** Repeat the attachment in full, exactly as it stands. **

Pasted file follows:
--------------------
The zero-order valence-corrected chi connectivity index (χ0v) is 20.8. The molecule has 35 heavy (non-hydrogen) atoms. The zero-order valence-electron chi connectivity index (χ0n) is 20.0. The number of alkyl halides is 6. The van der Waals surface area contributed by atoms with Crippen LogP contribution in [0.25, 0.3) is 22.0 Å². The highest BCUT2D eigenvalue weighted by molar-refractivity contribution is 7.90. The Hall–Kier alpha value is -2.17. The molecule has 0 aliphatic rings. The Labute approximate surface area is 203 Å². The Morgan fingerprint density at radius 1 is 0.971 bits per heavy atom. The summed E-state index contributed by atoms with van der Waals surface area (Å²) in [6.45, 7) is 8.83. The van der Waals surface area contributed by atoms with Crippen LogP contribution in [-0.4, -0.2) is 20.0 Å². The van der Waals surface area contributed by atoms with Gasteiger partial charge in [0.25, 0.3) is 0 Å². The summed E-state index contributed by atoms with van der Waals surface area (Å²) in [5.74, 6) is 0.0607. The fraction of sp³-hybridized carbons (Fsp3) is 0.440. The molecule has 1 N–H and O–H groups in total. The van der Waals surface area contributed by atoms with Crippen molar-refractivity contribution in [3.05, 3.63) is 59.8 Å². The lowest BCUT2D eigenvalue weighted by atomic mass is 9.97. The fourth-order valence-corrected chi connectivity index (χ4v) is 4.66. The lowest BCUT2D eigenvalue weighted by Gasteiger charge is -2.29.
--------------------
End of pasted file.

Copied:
The zero-order valence-corrected chi connectivity index (χ0v) is 20.8. The molecule has 35 heavy (non-hydrogen) atoms. The zero-order valence-electron chi connectivity index (χ0n) is 20.0. The number of alkyl halides is 6. The van der Waals surface area contributed by atoms with Crippen LogP contribution in [0.25, 0.3) is 22.0 Å². The highest BCUT2D eigenvalue weighted by molar-refractivity contribution is 7.90. The Hall–Kier alpha value is -2.17. The molecule has 0 aliphatic rings. The Labute approximate surface area is 203 Å². The Morgan fingerprint density at radius 1 is 0.971 bits per heavy atom. The summed E-state index contributed by atoms with van der Waals surface area (Å²) in [6.45, 7) is 8.83. The van der Waals surface area contributed by atoms with Crippen LogP contribution in [-0.4, -0.2) is 20.0 Å². The van der Waals surface area contributed by atoms with Gasteiger partial charge in [0.25, 0.3) is 0 Å². The summed E-state index contributed by atoms with van der Waals surface area (Å²) in [5.74, 6) is 0.0607. The fraction of sp³-hybridized carbons (Fsp3) is 0.440. The molecule has 1 N–H and O–H groups in total. The van der Waals surface area contributed by atoms with Crippen molar-refractivity contribution in [3.05, 3.63) is 59.8 Å². The lowest BCUT2D eigenvalue weighted by atomic mass is 9.97. The fourth-order valence-corrected chi connectivity index (χ4v) is 4.66. The lowest BCUT2D eigenvalue weighted by Gasteiger charge is -2.29.